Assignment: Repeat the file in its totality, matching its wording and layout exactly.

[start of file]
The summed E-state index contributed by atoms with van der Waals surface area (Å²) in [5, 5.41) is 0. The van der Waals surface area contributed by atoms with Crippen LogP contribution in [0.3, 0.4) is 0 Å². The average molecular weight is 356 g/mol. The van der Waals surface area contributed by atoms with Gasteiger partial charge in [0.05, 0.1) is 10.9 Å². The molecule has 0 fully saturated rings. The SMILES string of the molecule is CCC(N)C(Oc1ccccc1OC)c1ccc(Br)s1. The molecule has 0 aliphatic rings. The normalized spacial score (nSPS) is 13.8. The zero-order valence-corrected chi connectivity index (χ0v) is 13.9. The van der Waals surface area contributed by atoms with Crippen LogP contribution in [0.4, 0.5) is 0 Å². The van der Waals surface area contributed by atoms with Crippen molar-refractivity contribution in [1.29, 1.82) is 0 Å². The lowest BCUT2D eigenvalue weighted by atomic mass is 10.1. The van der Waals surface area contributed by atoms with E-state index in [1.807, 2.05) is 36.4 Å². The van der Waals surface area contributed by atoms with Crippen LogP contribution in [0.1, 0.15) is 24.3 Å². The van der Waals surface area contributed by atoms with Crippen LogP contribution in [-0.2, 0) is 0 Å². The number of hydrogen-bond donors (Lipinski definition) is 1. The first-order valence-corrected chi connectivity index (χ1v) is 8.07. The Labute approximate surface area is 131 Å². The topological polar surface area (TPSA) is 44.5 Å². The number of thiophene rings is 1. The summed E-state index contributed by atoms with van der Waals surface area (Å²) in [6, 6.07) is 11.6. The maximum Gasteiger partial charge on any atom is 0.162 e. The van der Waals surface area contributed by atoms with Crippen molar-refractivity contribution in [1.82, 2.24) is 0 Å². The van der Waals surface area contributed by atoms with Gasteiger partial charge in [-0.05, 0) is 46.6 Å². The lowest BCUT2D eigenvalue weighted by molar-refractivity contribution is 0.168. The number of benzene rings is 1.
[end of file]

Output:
The summed E-state index contributed by atoms with van der Waals surface area (Å²) in [5, 5.41) is 0. The van der Waals surface area contributed by atoms with Crippen LogP contribution in [0.3, 0.4) is 0 Å². The average molecular weight is 356 g/mol. The van der Waals surface area contributed by atoms with Gasteiger partial charge in [0.05, 0.1) is 10.9 Å². The molecule has 0 fully saturated rings. The SMILES string of the molecule is CCC(N)C(Oc1ccccc1OC)c1ccc(Br)s1. The molecule has 0 aliphatic rings. The normalized spacial score (nSPS) is 13.8. The zero-order valence-corrected chi connectivity index (χ0v) is 13.9. The van der Waals surface area contributed by atoms with Crippen LogP contribution in [0.4, 0.5) is 0 Å². The van der Waals surface area contributed by atoms with Crippen molar-refractivity contribution in [1.29, 1.82) is 0 Å². The lowest BCUT2D eigenvalue weighted by atomic mass is 10.1. The van der Waals surface area contributed by atoms with E-state index in [1.807, 2.05) is 36.4 Å². The van der Waals surface area contributed by atoms with Crippen LogP contribution in [0.1, 0.15) is 24.3 Å². The van der Waals surface area contributed by atoms with Crippen LogP contribution in [-0.2, 0) is 0 Å². The number of hydrogen-bond donors (Lipinski definition) is 1. The first-order valence-corrected chi connectivity index (χ1v) is 8.07. The Labute approximate surface area is 131 Å². The topological polar surface area (TPSA) is 44.5 Å². The number of thiophene rings is 1. The summed E-state index contributed by atoms with van der Waals surface area (Å²) in [6, 6.07) is 11.6. The maximum Gasteiger partial charge on any atom is 0.162 e. The van der Waals surface area contributed by atoms with Crippen molar-refractivity contribution in [1.82, 2.24) is 0 Å². The van der Waals surface area contributed by atoms with Gasteiger partial charge in [-0.05, 0) is 46.6 Å². The lowest BCUT2D eigenvalue weighted by molar-refractivity contribution is 0.168. The number of benzene rings is 1.